Let’s say you get Covid and count your antibodies just after you recover. You’ll have lots of them. (I’m writing the script, so of course you recover. I apologize for giving you the disease to begin with, but the plot demanded it. The sad truth about fiction writing is that if you don’t let anything bad happen, you don’t have a story.)
Then you count those antibodies again in six months and you don’t have as many.
Why’s that good news?
Because they won’t be the same naive little antibodies you had when you first got sick: 83% of them will now recognize Covid variants and be ready to kill them on sight. (It’s a nasty old world at the cellular level. Sorry.) They’ll even be learning to recognize related viruses, such as SARS. They’re sadder but wiser antibodies. If they go into a bar wanting nothing more than a drink and some virus sits down beside them and tries to chat, they won’t be flattered that it’s paying attention to them. They’ll kill it.
I haven’t done that in bars, but believe me, I understand its appeal.
How did they get to the point where they understood the game before the first moves were even played out?
Let’s go back to that case of Covid I assigned you. After you got rid of the infection, you were left with some non-infectious bits of the virus scampering around your body, and they worked as reminders to your immune system: This is what the virus looks like. If this sounds like an ex who won’t stop calling–
Well, yeah, it is, but this isn’t a relationship or a breakup and the virus isn’t your ex. It’s a virus. And you aren’t you anymore, you’re an immune system, because I moved us into a different story without thinking to warn you. So it’s good that bits of the virus still have your phone number, and use it. It’s not universally true that what doesn’t kill you makes you stronger, but in this case they really are making you stronger.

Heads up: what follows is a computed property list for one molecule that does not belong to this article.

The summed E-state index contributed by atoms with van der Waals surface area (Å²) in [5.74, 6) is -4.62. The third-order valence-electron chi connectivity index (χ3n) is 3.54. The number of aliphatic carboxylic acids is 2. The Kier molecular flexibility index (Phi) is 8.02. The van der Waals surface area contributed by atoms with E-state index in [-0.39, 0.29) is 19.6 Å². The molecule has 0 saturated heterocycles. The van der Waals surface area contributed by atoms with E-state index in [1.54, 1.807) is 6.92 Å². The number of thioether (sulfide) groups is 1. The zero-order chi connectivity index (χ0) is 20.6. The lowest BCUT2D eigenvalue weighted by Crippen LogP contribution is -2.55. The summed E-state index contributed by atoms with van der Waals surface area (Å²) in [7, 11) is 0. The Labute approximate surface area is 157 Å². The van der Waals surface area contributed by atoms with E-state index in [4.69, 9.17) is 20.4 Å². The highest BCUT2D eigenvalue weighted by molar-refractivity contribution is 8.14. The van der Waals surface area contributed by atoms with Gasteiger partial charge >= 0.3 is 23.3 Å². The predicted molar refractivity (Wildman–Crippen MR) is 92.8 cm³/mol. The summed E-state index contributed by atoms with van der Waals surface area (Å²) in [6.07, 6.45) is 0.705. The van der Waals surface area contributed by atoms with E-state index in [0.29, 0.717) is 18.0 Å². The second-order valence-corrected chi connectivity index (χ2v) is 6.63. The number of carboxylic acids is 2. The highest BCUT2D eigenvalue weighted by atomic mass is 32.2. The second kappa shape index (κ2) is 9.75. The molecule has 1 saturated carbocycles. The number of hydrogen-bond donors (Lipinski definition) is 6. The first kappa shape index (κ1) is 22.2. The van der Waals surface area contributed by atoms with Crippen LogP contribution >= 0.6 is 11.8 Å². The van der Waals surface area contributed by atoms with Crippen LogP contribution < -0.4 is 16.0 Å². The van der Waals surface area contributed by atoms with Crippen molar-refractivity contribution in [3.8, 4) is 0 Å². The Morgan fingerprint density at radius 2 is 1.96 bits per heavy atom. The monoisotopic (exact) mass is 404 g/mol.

The immune system has an evolutionary advantage over viruses. They mutate randomly and the ones that work well survive, which is a way of saying that the ones that survive, survive. But antibodies don’t mutate randomly. I’d love to explain that to you, but the best I can do is tell you that it has to do with B cells and activation-induced deaminase and somatic hypermutation. Or to put that more simply, I don’t understand a word of it but if I could pronounce it I’d have one hell of a snappy comeback next time some virus tries to chat me up.
What I did follow is that the lymph nodes notice which B cells make better antibodies and which ones don’t. They give the best B cells good grades and send the worst ones back to repeat the year with the same teacher who couldn’t get the lessons across the first time.
The ones who got the top grades get to mass produce their new, improved antibodies. Which recognize variants of the virus they fought off, bringing us back to our starting point, sadder but wiser and ready to fight.
Finally, a bit of Zoom news
Humans aren’t the only ones using Zoom during the pandemic. Two zoos in the Czech Republic set up a Zoom connection to let their chimpanzees watch each other’s lives on big screens while the zoos are closed. The chimps get bored without humans to watch.
There’s no sound in their meetings (that would improve some I’ve been in), but after initially approaching the screens defensively or aggressively, they settled in to watch the show and it seems to be a great success.